According to human rights group the Assistance Association for Political Prisoners (AAPP), as of 8th March 2021 a total of 1857 people have been arrested, charged or sentenced in relation to the military coup. Three have been convicted while 319 have been released. Some arrests have taken place during night-time raids. AAPP said that family members are left with no knowledge of the charges, location or condition of their loved ones.

According to the International Trade Union Confederation, the security forces arrested and prosecuted 50 trade unionists. On 26th February, the military also publicly named 16 labour rights organisations that it deemed to be operating illegally because they are not formally registered.

Myanmar's ousted civilian leader Aung San Suu Kyi was hit with more charges on 2nd March. Suu Kyi appeared in a court hearing via video conference where she was charged with two more counts - one under Myanmar's colonial-era penal code prohibiting publishing information that may "cause fear or alarm," and another under a telecommunications law stipulating licences for equipment, her lawyer said, according to Reuters. She has also been charged in relation to a national disaster law and an earlier count under the country's import and export act.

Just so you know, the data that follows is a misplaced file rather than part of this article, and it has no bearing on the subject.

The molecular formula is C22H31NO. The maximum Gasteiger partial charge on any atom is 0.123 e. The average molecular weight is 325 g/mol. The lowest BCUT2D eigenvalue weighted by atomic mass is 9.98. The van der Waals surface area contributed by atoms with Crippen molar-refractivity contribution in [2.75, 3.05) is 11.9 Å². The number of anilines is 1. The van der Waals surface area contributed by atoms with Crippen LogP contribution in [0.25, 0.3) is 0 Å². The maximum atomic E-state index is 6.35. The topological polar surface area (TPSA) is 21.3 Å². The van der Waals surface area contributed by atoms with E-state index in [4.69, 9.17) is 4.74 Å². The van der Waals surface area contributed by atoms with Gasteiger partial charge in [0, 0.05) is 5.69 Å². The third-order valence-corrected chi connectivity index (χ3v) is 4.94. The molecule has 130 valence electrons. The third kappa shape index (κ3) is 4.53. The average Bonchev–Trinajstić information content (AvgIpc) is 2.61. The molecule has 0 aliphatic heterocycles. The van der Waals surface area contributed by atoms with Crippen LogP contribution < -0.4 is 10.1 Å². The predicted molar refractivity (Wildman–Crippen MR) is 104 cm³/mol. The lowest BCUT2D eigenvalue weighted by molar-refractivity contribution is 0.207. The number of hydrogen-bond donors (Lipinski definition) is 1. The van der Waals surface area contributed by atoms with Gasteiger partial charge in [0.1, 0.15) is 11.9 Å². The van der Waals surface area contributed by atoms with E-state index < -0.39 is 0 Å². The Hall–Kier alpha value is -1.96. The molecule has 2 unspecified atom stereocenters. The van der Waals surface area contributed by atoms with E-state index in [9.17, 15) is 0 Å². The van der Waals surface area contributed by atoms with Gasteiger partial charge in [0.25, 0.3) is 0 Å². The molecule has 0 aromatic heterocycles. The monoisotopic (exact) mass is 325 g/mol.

Legal changes by military to further restrict rights

The amendments to the Ward or Village Tract Administration Law (13/2/21) announced on 13th February 2021, further increase the military’s ability to conduct surveillance on people’s movements, in particular on human rights defenders seeking shelter away from their own homes. Amendments to section 17 of the Act require all overnight guests from other wards or villages to be reported to the ward or village tract administrator, who is authorised by section 13 to “take action” against any who “failed to inform the guest list.” Section 27 reintroduces criminal sanctions for failing to report overnight guests. Such provisions existed under previous military governments and were deeply resented.